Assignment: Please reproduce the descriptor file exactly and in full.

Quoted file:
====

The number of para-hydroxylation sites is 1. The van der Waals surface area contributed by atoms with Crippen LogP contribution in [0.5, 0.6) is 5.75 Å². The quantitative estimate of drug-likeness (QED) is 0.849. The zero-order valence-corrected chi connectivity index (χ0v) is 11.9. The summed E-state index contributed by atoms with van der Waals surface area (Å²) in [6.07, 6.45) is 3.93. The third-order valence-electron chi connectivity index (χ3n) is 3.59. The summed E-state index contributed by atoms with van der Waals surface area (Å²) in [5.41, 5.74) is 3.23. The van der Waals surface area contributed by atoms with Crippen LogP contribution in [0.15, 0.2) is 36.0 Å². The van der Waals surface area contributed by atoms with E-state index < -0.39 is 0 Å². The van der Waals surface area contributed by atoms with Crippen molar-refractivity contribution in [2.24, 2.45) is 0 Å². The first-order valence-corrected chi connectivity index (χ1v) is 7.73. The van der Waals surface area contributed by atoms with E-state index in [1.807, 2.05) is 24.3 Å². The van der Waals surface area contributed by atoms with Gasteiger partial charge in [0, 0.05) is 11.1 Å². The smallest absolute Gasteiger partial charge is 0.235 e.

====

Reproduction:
The number of para-hydroxylation sites is 1. The van der Waals surface area contributed by atoms with Crippen LogP contribution in [0.5, 0.6) is 5.75 Å². The quantitative estimate of drug-likeness (QED) is 0.849. The zero-order valence-corrected chi connectivity index (χ0v) is 11.9. The summed E-state index contributed by atoms with van der Waals surface area (Å²) in [6.07, 6.45) is 3.93. The third-order valence-electron chi connectivity index (χ3n) is 3.59. The summed E-state index contributed by atoms with van der Waals surface area (Å²) in [5.41, 5.74) is 3.23. The van der Waals surface area contributed by atoms with Crippen LogP contribution in [0.15, 0.2) is 36.0 Å². The van der Waals surface area contributed by atoms with E-state index < -0.39 is 0 Å². The van der Waals surface area contributed by atoms with Crippen molar-refractivity contribution in [2.24, 2.45) is 0 Å². The first-order valence-corrected chi connectivity index (χ1v) is 7.73. The van der Waals surface area contributed by atoms with E-state index in [1.807, 2.05) is 24.3 Å². The van der Waals surface area contributed by atoms with Gasteiger partial charge in [0, 0.05) is 11.1 Å². The smallest absolute Gasteiger partial charge is 0.235 e.